Educators grapple with California school’s COVID mask mandate

California to adopt one of the country’s toughest school mask mandates next fall, but leaves the app to local educators, who come up with a series of consequences for students who break the rule – such as issuing warnings or denying them access to campus. Some even suggested that they could ignore the order because they didn’t think it was necessary.

The state’s hands-off stance on enforcement comes after days of rapidly evolving policy announcements at state and federal levels.

The move was particularly swift on Monday, when state officials ordered that students who refuse to wear masks be banned from entering campus. Hours later, the enforcement rule was removed and Gov. Gavin Newsom’s office said enforcement would be left to local education officials.

School administrators now need to think about how to keep students and staff online, especially since vaccinated people no longer have to wear masks in many other situations.

The rise in Delta variant coronavirus infections adds to concerns – and the knowledge that students under the age of 12 are not eligible for vaccines, and not all older students are vaccinated.

The Los Angeles Unified School District intends to impose a mask warrant – in the spring, administrators were quick to send home students who refused to take a coronavirus test. But in Glenn County, Northern California, Hamilton Unified Supt. Jeremy Powell has said he is opposed to the rule.

“As a leader in public education, I cannot continue to enforce policies that not only do not support, but rather think they border on child abuse,” Powell wrote. Monday on Twitter.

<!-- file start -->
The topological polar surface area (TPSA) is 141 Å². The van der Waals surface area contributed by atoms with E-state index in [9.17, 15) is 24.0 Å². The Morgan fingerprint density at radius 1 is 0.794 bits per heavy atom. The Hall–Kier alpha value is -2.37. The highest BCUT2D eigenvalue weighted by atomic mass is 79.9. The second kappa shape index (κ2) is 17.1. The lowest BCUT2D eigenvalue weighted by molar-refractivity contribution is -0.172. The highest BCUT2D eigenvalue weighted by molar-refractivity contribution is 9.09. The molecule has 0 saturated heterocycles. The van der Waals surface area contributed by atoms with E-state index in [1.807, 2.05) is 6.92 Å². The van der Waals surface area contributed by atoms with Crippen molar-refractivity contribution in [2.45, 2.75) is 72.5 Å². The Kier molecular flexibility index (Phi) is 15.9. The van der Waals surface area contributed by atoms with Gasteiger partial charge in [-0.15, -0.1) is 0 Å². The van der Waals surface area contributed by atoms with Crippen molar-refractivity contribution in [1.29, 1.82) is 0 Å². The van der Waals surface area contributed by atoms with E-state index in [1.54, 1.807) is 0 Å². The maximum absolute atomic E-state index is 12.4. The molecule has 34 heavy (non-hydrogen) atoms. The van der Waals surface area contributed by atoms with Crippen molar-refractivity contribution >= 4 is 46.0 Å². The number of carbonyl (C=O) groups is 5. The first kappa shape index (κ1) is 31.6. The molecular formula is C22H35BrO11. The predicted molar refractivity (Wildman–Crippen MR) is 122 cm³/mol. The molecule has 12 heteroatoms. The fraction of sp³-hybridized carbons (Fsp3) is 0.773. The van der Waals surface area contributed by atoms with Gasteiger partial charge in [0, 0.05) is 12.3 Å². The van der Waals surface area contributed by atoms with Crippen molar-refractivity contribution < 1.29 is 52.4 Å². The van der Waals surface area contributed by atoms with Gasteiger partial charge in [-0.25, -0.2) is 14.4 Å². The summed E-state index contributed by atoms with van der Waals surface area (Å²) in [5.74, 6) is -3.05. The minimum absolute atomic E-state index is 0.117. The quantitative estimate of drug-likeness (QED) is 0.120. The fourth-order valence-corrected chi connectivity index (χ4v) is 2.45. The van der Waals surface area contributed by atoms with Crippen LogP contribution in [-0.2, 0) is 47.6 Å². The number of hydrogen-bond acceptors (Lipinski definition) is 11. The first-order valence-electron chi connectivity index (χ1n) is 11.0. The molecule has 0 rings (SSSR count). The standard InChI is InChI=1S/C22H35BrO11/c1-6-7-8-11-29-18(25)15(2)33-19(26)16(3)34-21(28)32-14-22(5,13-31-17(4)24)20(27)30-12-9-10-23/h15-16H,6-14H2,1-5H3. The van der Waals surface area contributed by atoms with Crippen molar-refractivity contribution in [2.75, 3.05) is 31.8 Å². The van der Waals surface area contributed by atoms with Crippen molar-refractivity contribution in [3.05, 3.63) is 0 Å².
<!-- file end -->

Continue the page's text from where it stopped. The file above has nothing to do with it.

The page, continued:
On Tuesday, Newsom suggested he was personally involved in the swift removal of language banning unmasked students from campus.

“All I have done is clarify local responsibility, which is consistent with all previous rules in effect since last year,” the governor said during an appearance in Los Angeles. The lack of details on the application matches what the state was doing “last year and the last quarter,” he added. “As far as law enforcement is concerned, this has always been the local responsibility.

The underlying goal of the California rule, he stressed, is to bring all students back to campus for full-time in-person instruction: “We’ve made that clear. “

Despite the abrupt change, the mandate places California among the states with the strictest mask policies.

According to a tracker from the online platform Burbio: nine states, including California, will begin the school year with mask requirements for all in schools; eight states, including Texas, specifically ban mask warrants in schools; three states, including Michigan, require masks among the unvaccinated; the others offer varying degrees of local flexibility.

When the state’s rules were released on Monday, some school officials praised the original language that unmasked students should be banned from entering campus. Others were irritated by the stenosis.

On Tuesday, education officials faced a more nuanced situation, where they would have to explain their local policy on applying masking to voters.

The Capistrano Unified School District in San Juan Capistrano requires masks inside but not outside, which is in accordance with state and federal authorities.

Students who refuse to wear a mask are given a warning, communications manager Ryan Burris said. After the fourth offense, an elementary school student will be reassigned to distance education. High school students are reassigned after the third offense.